Physics Made Easy

Hormones

Exocrine: secretions released through a tube or duct, e.g. salivary gland or release of enzymes from pancreas.

Endocrine: secretions released directly into the bloodstream, e.g. thyroid gland or release of hormones from pancreas.

Hormone: a chemical messenger which is produced by cells or tissues of the endocrine system, and which travels through the blood to act on target cells or organs before being broken down.

Main functions of the endocrine system-

  1. Maintenance of homeostasis by control of temperature, pH, blood sugar levels and water balance (osmoregulation).
  2. Works with nervous system to help body respond to stress, e.g. adrenalin release.
  3. Controls rate of body growth.
  4. Controls sexual development and reproduction.

Comparison of nervous and hormonal control

Property

Nervous system

Endocrine system

Nature of signal

Electrical impulse+chemical transmitter across synapse

Chemical

Size of signal

Depends on number of impulses in unit time and number of neurons stimulated, i.e. frequency modulated

Depends on concentration of hormone, i.e. amplitude modulated

Speed of signal

Very rapid (up to 120ms-1)

Usually much slower

Effect in body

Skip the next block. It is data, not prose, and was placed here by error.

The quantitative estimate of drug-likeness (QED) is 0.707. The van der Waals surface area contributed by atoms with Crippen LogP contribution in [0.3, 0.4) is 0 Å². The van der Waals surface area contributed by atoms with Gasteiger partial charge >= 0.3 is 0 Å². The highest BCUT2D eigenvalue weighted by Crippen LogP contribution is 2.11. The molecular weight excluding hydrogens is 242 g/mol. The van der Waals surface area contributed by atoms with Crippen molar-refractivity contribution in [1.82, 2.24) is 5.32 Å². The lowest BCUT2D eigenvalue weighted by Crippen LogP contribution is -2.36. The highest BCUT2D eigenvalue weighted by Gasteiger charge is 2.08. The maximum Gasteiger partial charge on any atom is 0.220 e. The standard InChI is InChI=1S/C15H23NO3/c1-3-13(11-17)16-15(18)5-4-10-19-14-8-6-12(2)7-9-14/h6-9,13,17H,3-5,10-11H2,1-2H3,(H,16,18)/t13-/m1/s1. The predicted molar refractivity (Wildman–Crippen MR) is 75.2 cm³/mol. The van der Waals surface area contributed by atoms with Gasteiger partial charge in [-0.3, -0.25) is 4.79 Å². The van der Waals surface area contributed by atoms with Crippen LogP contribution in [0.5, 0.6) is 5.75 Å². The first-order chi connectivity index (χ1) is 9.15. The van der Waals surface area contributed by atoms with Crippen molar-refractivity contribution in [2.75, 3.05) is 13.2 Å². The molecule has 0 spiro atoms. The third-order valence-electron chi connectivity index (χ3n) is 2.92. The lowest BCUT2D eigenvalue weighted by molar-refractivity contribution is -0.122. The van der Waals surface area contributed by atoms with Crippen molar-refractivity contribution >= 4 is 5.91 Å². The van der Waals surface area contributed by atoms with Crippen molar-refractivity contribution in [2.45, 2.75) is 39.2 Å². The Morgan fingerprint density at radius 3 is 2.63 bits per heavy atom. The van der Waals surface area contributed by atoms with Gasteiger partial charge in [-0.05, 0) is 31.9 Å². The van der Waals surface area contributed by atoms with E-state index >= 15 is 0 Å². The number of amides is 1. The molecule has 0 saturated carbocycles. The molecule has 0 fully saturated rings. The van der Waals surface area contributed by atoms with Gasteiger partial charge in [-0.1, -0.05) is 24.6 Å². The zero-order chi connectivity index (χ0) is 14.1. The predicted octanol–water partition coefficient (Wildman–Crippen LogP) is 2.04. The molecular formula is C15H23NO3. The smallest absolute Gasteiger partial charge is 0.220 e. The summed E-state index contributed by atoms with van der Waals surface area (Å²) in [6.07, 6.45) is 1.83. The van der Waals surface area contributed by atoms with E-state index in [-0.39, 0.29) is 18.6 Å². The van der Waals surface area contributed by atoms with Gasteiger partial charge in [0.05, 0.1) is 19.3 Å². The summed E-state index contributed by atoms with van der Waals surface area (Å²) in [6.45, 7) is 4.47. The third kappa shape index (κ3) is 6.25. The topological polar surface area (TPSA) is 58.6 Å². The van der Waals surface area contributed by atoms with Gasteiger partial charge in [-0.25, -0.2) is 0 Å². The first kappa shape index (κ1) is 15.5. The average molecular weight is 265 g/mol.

Very localised as each neurone links with only one or a few cells

Much more general- hormones can influence cells in many different parts of the body

Capacity for modification

Can be modified by previous experience

Cannot be modified by previous experience

Control of digestive secretions is an example of combined nervous and hormonal control.

digestive-secretions.jpg

  1. Nervous phase: nerve reflex in salivary glands (mouth) and gastric glands (stomach) are stimulated by the sight, smell and taste of food. When food leaves the stomach, the vagus nerve stimulates the release of bile and pancreatic juice.
  2. Hormonal phases
  1. gastric phase: the presence of food in the stomach stimulates the release of the hormone gastrin into the bloodstream. Gastrin acts on the gastric glands, causing the release of pepsinogen and HCl.
  2. Intestinal phase: the acidified chyme from the stomach stimulates cells in the duodenum lining to produce secretin. Secretin causes the production of bile in the liver and NaHCO3 in the pancreas. Cholecystokin-pancreozymin (CCK-PZ) is also produced, which causes the release of bile and digestive enzymes. Enterogastrone is released as well- this reduces gastrin secretions in the stomach once food has left it.

The hypothalamus and pituitary gland are ‘partners’ in communication and control. The pituitary gland (master gland) controls the activity of most other glands but is itself controlled by the hypothalamus. The pituitary gland has both a posterior and anterior lobe- the posterior lobe is connected to the brain by the pituitary stalk, allowing nervous communication with the hypothalamus. A rich blood supply links the hypothalamus and anterior pituitary gland, allowing hormonal signals to pass between them.

Role of cyclic AMP

cyclic-amp.jpg